Their ice cream sundays, floats and cakes really got my stomach growling, but since I already had a chocolate shake I passed on dessert. Diets suck!

I love this sign!

After fortifying ourselves, we started making our way over to the place B wanted to see, on Broadway and 22nd St. D and me were taking pictures of everything. I especially like all the really cool architecture. Lots of different building styles, from classical to island bungalow.

Along the way, we stopped in to check out a few art and antique shops. Lots of really neat stuff! If I was rich…

But I’m broke. So. I had to adhere to my budget and not buy anything but ice cream. 🙂

B bought a cute little statue of a meerkat. D bought a couple of small mementos in one of the antique shops. My taste is too expensive, I would have bought a beautiful ruby ring (if I had still been working).

I think we were all kind of disappointed in how quiet it was. It just seemed dead. I know a lot of people haven’t returned to Galveston after the devastation of hurricane Ike, but it’s been almost 10 years now. I would’ve thought more people would have shown up by now. For a beautiful summer Sunday afternoon, the whole place seemed deserted.

these plaques all around the Strand refer to the 1900 Great Storm- not Ike

We’re planning to go back up there in a week or so. I need to change out some of my art at the From the Heart Gallery and maybe I’ll be able to put some across the street at Metamorphosis too. B is hoping to get a shot at making a sign for them too. 🙂

I was really hoping to hear some good news, that something of mine had sold. But nothing yet. The area around the Strand is becoming known as an arty kind of place. They have ‘art walks’ every 6 weeks. Those can bring in some crowds. We are going to try to make the next one.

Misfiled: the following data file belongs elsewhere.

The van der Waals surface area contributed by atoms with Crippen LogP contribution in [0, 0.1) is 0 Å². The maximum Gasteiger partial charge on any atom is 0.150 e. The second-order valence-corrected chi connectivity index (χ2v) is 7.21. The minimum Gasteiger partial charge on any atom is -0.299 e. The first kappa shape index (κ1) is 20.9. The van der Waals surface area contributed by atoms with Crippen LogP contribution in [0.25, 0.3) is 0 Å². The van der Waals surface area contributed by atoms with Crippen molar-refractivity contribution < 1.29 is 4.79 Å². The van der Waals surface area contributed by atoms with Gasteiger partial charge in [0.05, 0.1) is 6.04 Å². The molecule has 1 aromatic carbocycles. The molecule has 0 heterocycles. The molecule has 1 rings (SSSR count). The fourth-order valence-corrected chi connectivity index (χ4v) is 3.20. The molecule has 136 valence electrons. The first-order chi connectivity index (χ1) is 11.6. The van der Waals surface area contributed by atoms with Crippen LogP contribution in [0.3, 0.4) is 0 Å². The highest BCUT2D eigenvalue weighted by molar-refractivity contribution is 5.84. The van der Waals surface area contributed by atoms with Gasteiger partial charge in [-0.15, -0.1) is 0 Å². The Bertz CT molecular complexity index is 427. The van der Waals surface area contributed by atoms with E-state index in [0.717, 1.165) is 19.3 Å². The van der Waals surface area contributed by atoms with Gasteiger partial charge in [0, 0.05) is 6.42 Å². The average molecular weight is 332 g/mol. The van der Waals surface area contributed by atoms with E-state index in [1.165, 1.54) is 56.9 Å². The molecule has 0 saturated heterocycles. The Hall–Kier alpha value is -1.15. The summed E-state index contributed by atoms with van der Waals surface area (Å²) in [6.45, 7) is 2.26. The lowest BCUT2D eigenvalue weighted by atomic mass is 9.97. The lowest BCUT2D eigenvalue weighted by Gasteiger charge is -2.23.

Maritime Monday for May 1st 2017: Sexy Women Holding Carp

Another always interesting collection of maritime tidbits from Miss Monkey Fist. Enjoy…

Miss Monkey’s Retail Anecdotes Some of Miss Monkey’s closer associates already know that She earns Her beer money working part-time at a Maine based, family-owned clothing retailer that’s been a Portland institution since 1919.  Whilst pulling her Saturday afternoon shift, an interesting tale unfolded. After passing this anecdote along to some of her friends later […]

U is for Underground City- #AtoZChallenge

U” Is for the underground city of Derinkuyu in Turkey. It’s only one of the most famous of them, there are quite a few others in the area (200+). They are very old. Derinkuyu is supposed to be at least 2000 years old. I was impressed with the amount of work it took to carve out the huge labyrinths of rooms, tunnels, wells, and even defensive falling stones. All underground. All done without electric lights, or power tools.

The people lived their lives down there. Their whole families, even their animals (sheep, goats, donkeys, chickens, etc). I kept wondering how much smaller than us they must have been. I barely made it through some of those tunnels, and was really glad to get to one of the larger spaces.

It’s hard to imagine how someone could spend so much of their lives below ground like that. No wind, no sun, no rain. I don’t think they lived like that all the time. Just for especially dangerous times. But it must have been pretty dangerous a lot of the time to make it worth all that effort, right?

I think I would go stir crazy cooped up like that (and we had the benefit of electric lights while we were visiting). Imagine without that- uuuuughhhhh!

Maritime Monday for April 17th 2017: Big White Cloud

In between trying to keep up with the #AtoZChallenge, I still managed to read the weekly post from Monkey Fist. There’s always such interesting stuff in there. My favorite articles this week (other than the stuff on John Cale- who has long been a favorite of mine) was the stuff about the weather. I also really liked the photographs. Hope you enjoy it as much as I did…

Since leaving the band in 1968, he has released approximately 30 albums. Of his solo work, Cale is perhaps best known for his album Paris 1919, and his cover version of Leonard Cohen‘s “Hallelujah“. Cale was inducted into the Rock and Roll Hall of Fame as a member of the Velvet Underground in 1996, and […]